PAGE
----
Ariel is starting to have nightmares soon after the move, and they seem to become more extreme night after night, and all are about children being chained and tortured - but at first, her parents think it might just be the effects of the move ... and since when they offer to move elsewhere she refuses, they're ok with that. Things get out of hand when Cecile and Morgan start to see the kids from Ariel's nightmare, too, and not in their dreams but rather as apparitions. And the incidents surrounding those apparitions grow more and more frequent, too, and more and more severe ... so eventually they just have to find out what has happened in the house, what it has to do with the toxic relationship of Alice and her mother, and how a certain priest (James McCaffrey) fits into all of this - before it might be too late ...
A Cry from Within is a haunted house story that's old-fashioned in the best possible way: It takes its time to build up its story, relies on atmosphere and suspense rather than spectacle and effects to bring its story across, and is carried by a subtle directorial effort and a great ensemble cast. Sure, there are many haunted house flicks in today's movie world that are louder, more gruesome, more in-your-face than this one, but this one proves the virtues of good storytelling and fine craftsmanship, which makes it a rather charming piece of horror. Totally worth a look!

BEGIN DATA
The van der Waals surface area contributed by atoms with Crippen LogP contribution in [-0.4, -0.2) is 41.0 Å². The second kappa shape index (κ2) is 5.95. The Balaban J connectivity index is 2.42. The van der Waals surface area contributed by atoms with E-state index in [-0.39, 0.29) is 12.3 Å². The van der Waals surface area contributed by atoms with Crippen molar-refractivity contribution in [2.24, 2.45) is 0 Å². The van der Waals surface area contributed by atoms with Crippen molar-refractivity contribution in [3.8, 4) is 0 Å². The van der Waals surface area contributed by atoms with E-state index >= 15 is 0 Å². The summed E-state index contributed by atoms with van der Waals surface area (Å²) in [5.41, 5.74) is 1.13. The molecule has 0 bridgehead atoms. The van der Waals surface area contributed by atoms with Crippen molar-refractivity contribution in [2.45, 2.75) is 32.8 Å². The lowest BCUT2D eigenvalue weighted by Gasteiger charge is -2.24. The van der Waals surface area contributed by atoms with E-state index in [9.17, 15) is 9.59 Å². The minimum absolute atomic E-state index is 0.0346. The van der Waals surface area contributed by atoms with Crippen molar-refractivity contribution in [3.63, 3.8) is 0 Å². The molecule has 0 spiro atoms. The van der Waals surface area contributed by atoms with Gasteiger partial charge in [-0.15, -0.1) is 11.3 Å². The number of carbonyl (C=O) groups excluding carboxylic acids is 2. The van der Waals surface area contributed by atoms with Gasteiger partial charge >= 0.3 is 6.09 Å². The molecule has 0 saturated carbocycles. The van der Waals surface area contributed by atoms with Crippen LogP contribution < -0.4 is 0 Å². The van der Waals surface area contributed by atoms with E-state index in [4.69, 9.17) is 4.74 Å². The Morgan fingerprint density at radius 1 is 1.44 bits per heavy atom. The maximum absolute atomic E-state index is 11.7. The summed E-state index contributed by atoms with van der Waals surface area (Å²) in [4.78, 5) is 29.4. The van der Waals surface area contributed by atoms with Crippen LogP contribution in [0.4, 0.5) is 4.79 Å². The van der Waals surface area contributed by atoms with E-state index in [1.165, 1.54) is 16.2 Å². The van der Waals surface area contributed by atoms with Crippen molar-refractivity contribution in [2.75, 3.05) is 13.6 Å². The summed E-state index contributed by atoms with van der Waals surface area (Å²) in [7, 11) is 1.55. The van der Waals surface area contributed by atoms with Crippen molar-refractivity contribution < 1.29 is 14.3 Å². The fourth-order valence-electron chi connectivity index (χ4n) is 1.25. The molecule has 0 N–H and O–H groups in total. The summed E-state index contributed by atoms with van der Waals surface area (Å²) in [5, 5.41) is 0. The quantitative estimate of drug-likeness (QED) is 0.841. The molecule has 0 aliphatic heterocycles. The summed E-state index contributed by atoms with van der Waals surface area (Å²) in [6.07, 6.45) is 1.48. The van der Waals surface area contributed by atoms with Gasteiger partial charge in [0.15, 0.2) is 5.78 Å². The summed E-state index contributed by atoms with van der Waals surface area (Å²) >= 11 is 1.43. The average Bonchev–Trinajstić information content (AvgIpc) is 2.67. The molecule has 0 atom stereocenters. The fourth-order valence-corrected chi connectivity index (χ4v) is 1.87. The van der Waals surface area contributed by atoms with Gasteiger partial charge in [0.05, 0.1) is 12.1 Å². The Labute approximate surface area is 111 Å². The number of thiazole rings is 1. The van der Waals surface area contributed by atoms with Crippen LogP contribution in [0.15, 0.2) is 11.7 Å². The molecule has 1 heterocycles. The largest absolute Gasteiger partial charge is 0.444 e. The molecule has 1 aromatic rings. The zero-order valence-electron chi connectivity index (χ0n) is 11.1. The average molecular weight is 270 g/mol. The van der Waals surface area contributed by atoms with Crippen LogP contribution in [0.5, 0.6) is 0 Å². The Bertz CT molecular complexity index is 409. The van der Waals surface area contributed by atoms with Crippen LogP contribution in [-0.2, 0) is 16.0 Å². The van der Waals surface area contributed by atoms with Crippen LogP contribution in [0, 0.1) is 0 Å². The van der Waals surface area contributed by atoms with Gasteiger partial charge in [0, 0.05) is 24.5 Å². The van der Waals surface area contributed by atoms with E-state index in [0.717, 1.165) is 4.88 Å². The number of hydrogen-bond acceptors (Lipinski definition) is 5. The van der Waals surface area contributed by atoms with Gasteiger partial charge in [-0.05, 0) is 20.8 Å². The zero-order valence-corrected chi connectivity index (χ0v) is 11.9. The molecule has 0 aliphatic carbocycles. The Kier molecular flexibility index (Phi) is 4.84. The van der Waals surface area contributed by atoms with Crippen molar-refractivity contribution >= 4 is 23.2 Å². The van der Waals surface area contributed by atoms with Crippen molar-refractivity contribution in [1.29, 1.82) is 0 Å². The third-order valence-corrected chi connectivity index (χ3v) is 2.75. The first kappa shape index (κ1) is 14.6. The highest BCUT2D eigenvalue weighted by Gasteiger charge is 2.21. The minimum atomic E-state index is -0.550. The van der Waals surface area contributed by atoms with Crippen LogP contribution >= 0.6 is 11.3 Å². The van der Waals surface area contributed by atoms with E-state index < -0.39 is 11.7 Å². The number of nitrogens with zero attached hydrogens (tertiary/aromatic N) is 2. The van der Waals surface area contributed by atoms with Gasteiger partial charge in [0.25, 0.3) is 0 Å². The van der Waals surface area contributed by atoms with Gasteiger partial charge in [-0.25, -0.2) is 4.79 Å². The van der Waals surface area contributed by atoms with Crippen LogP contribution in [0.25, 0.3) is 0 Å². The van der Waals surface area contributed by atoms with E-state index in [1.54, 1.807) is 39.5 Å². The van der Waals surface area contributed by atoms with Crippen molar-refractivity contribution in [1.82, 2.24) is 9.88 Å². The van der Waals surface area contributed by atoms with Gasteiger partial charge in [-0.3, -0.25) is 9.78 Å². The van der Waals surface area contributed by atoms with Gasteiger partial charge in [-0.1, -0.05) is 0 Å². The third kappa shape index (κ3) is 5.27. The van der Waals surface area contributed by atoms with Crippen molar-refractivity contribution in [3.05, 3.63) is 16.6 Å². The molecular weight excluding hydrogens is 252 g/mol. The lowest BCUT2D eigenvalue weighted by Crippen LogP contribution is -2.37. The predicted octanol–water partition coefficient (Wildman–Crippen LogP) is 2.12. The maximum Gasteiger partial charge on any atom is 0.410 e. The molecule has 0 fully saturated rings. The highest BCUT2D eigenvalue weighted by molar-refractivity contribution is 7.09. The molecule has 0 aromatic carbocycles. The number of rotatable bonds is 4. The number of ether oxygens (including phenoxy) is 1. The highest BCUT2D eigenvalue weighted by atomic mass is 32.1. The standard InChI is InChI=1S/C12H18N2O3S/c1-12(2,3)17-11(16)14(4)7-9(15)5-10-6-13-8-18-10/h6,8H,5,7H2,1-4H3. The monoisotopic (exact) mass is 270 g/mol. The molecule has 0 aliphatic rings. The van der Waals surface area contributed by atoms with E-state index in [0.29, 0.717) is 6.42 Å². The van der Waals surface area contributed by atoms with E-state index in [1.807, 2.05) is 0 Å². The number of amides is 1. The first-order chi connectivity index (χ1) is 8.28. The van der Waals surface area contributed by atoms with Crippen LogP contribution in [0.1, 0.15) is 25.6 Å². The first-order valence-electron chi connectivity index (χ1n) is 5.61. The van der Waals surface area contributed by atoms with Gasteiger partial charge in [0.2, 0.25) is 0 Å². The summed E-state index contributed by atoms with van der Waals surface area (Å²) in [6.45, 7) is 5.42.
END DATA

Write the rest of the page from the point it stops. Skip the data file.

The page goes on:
Some comments from other reviewers’
From DVD Review by Porfle
Some of A Cry From Within, in fact is spookily atmospheric, especially during the first half when the unknown presence inside the house begins to manifest itself in decidedly creepy ways…, although director Zach Miller doesn't lean heavily on jump scares, there’s a nifty one which takes place in the house’s dark basement that gave me quite a jolt. For much of the story, however, the film builds its atmosphere of unease using mood, suspense, and some welcome restraints where other filmmakers might have slathered on a bunch of noisy CGI nonsense…, with its lack of graphic gore and needless pyrotechnics, a welcome throwback to some of the subtle chillers of the 70’s and 80’s.
From Review by Matt Boiselle
A happy family meets a house with a truly demented secret, and all hell breaks loose…well, it’s a subtle, sedated kind of hell, but a hell nonetheless in A Cry from Within – the latest project from director Zach Miller …, (Eric) Roberts is fantastic in his role of Jonathan. Honestly, I’ve been a fan since the days of Star 80 so in my mind the man can do no wrong. Call it bias, but I call it unflinching support regardless of execution. Even in the most stressful of family emergencies, his character is as cool as the other side of the pillow and plays a beautiful part as the protective father, thus earning a gold star for his consummate work in the film. I was so engrossed in his undertaking that I nearly missed screen veteran Robert Vaughn as the doctor for the elderly Sophia…., In the end, A Cry From Within plays off much more as a tragic drama, regardless of the terrors that it hurls at you, and behind those frights is a sad view of a family gone horribly wrong from its origins.